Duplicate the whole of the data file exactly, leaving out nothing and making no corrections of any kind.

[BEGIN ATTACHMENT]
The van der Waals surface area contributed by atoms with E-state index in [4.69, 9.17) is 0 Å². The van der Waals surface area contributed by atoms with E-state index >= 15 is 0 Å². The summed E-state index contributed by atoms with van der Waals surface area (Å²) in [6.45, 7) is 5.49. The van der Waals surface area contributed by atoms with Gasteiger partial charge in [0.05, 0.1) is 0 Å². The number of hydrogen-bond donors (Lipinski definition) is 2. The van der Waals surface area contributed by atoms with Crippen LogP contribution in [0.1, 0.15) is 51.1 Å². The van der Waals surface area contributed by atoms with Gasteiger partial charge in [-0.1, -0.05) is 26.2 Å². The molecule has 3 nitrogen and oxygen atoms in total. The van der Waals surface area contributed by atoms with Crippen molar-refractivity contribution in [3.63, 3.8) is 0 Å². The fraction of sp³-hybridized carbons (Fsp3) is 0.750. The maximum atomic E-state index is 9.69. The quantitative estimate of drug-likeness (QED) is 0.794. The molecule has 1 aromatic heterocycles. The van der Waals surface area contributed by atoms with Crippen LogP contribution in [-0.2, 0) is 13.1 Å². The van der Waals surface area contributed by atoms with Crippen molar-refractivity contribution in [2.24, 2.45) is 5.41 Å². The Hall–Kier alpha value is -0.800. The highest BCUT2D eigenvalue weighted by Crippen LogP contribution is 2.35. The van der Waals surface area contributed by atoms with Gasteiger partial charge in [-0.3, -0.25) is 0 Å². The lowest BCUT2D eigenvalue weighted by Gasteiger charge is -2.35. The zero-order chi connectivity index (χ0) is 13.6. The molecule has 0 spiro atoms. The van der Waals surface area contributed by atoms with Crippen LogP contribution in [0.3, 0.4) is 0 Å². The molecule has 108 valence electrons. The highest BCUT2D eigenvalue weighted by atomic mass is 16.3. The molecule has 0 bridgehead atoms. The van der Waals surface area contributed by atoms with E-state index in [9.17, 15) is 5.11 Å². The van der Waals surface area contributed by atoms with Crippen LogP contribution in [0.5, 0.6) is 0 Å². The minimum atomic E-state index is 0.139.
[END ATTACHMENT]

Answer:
The van der Waals surface area contributed by atoms with E-state index in [4.69, 9.17) is 0 Å². The van der Waals surface area contributed by atoms with E-state index >= 15 is 0 Å². The summed E-state index contributed by atoms with van der Waals surface area (Å²) in [6.45, 7) is 5.49. The van der Waals surface area contributed by atoms with Gasteiger partial charge in [0.05, 0.1) is 0 Å². The number of hydrogen-bond donors (Lipinski definition) is 2. The van der Waals surface area contributed by atoms with Crippen LogP contribution in [0.1, 0.15) is 51.1 Å². The van der Waals surface area contributed by atoms with Gasteiger partial charge in [-0.1, -0.05) is 26.2 Å². The molecule has 3 nitrogen and oxygen atoms in total. The van der Waals surface area contributed by atoms with Crippen molar-refractivity contribution in [3.63, 3.8) is 0 Å². The fraction of sp³-hybridized carbons (Fsp3) is 0.750. The maximum atomic E-state index is 9.69. The quantitative estimate of drug-likeness (QED) is 0.794. The molecule has 1 aromatic heterocycles. The van der Waals surface area contributed by atoms with Crippen LogP contribution in [-0.2, 0) is 13.1 Å². The van der Waals surface area contributed by atoms with Crippen molar-refractivity contribution in [2.24, 2.45) is 5.41 Å². The Hall–Kier alpha value is -0.800. The highest BCUT2D eigenvalue weighted by Crippen LogP contribution is 2.35. The van der Waals surface area contributed by atoms with Gasteiger partial charge in [-0.3, -0.25) is 0 Å². The lowest BCUT2D eigenvalue weighted by Gasteiger charge is -2.35. The zero-order chi connectivity index (χ0) is 13.6. The molecule has 0 spiro atoms. The van der Waals surface area contributed by atoms with Crippen LogP contribution in [0.3, 0.4) is 0 Å². The molecule has 108 valence electrons. The highest BCUT2D eigenvalue weighted by atomic mass is 16.3. The molecule has 0 bridgehead atoms. The van der Waals surface area contributed by atoms with E-state index in [9.17, 15) is 5.11 Å². The van der Waals surface area contributed by atoms with Crippen LogP contribution in [0.5, 0.6) is 0 Å². The minimum atomic E-state index is 0.139.